Circulation 122,210 • Volume 32, No. 3 • February 2018   Issue PDF

Opioid-Induced Ventilatory Impairment: An Ongoing APSF Initiative

Steven Greenberg, MD, FCCP, FCCM

A substantial number of preventable deaths and other adverse events are associated with opioid-induced ventilatory impairment (OIVI).1 In fact, opioids are the most common category of drugs prescribed in U.S. hospitals today and the second most common category (hormone and synthetic substitutes being the first) associated with serious patient adverse outcomes.2,3 While the exact incidence of OIVI in hospitals is difficult to quantify, one study suggested that it may occur in as many as 1 in 200 postoperative patients.4 Unfortunately, risk stratification and heightened awareness of risk factors does not identify all patients who develop postoperative OIVI.5

The APSF’s mission is the ongoing improvement of patient safety through advancement of research, education, and quality improvement programs that stimulate ideas for positive safety change. As one step toward fulfilling that mission, the APSF has sponsored two multidisciplinary conferences: the first one in October 2006 in San Francisco and the most recent one in June 2011 in Phoenix. The Phoenix conference was titled, “Essential Monitoring Strategies to Detect Clinically Significant Drug Induced Respiratory Depression in the Postoperative Period.” The premise of the conferences was summarized by the statement that, “No patient shall be harmed by opioid-induced respiratory depression in the postoperative period.”5 The consensus of the 136 conference participants was that continuous electronic monitoring should be utilized for postoperative patients receiving opioids. At that time, pulse oximetry was determined to be the most reliable and readily available monitor in those patients not receiving supplemental oxygen.5 In addition, if supplemental oxygen is being used, the consensus was to use monitors of gas exchange (i.e., capnography) to detect hypoventilation.5 Although participants recognized that the lack of local resources may thwart universal continuous monitoring, they hoped to see a period when all patients receiving opioids would be monitored for OIVI.5 As part of its ongoing efforts in this area, the APSF developed an innovative educational video with real-life patient and family experiences involving OIVI ( Experts in this field, with the support of APSF, have continued to promote the use of continuous electronic monitoring for those patients receiving postoperative opioids. In addition, several research projects involving OIVI have been funded by the APSF to advance this patient safety topic.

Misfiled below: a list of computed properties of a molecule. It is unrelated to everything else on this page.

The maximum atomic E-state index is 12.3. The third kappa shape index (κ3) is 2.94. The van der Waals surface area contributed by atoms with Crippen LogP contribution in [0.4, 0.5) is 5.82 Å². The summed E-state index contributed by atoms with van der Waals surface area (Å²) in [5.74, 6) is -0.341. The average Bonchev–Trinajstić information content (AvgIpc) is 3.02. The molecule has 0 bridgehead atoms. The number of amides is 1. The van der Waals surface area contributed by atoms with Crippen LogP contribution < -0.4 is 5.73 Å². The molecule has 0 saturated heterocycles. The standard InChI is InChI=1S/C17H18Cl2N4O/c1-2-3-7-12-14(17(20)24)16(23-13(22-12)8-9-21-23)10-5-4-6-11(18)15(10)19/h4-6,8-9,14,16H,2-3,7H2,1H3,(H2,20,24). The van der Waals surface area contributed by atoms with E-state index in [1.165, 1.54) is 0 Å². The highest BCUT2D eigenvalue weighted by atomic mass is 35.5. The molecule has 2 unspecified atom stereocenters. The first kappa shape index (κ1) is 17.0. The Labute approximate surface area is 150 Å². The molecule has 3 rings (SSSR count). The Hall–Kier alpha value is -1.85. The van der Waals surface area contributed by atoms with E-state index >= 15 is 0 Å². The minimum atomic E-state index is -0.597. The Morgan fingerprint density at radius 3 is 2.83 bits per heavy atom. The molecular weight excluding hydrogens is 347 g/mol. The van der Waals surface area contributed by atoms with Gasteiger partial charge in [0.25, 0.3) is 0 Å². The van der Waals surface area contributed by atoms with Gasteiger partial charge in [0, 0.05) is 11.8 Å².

Throughout the year, the APSF Newsletter will continue to focus on topics related to the ongoing problem of OIVI. These topics include an examination of the closed claims data involving OIVI, an update on methods for monitoring OIVI, the perspective of the Joint Commission on OIVI, and a review of the impact of perioperative prescribing practices on OIVI. We hope all readers will reflect on their own clinical practices related to opioid administration. In addition, we hope that the information will motivate practitioners and their organizations to address the challenge of reducing harm from perioperative opioid administration.

Dr. Greenberg is presently Editor of the APSF Newsletter and Vice Chairperson of Education in the Department of Anesthesiology, Critical Care and Pain Medicine at NorthShore University HealthSystem in Evanston, IL. He is Clinical Associate Professor in the Department of Anesthesia/Critical Care at the University of Chicago.

He has no disclosures pertaining to this introduction.


  1. The Joint Commission. Safe use of opioids in hospitals. Sentinel Event Alert #49 2012;Aug 8;1–4.
  2. Lucado J, Paez K, Elixhauser A. Medication-Related adverse outcomes in U.S. hospitals and emergency departments, 2008. HCUP Statistical Brief #109. April 2011. Agency for Healthcare Research and Quality, Rockville, MD.
  3. Davies EC, Green CF, Taylor S, et al. Adverse drug reactions in hospital inpatients: a prospective analysis of 3695 patient-episodes. PLoS ONE 2009;4:e4439.
  4. Dahan A, Aarts L, Smith TW. Incidence, reversal, and prevention of opioid-induced respiratory depression. Anesthesiology 2010;112:226–238.
  5. Weinger MB, Lee LA. No patient shall be harmed by opioid-induced respiratory depression. APSF Newsletter 2011;26:21–40.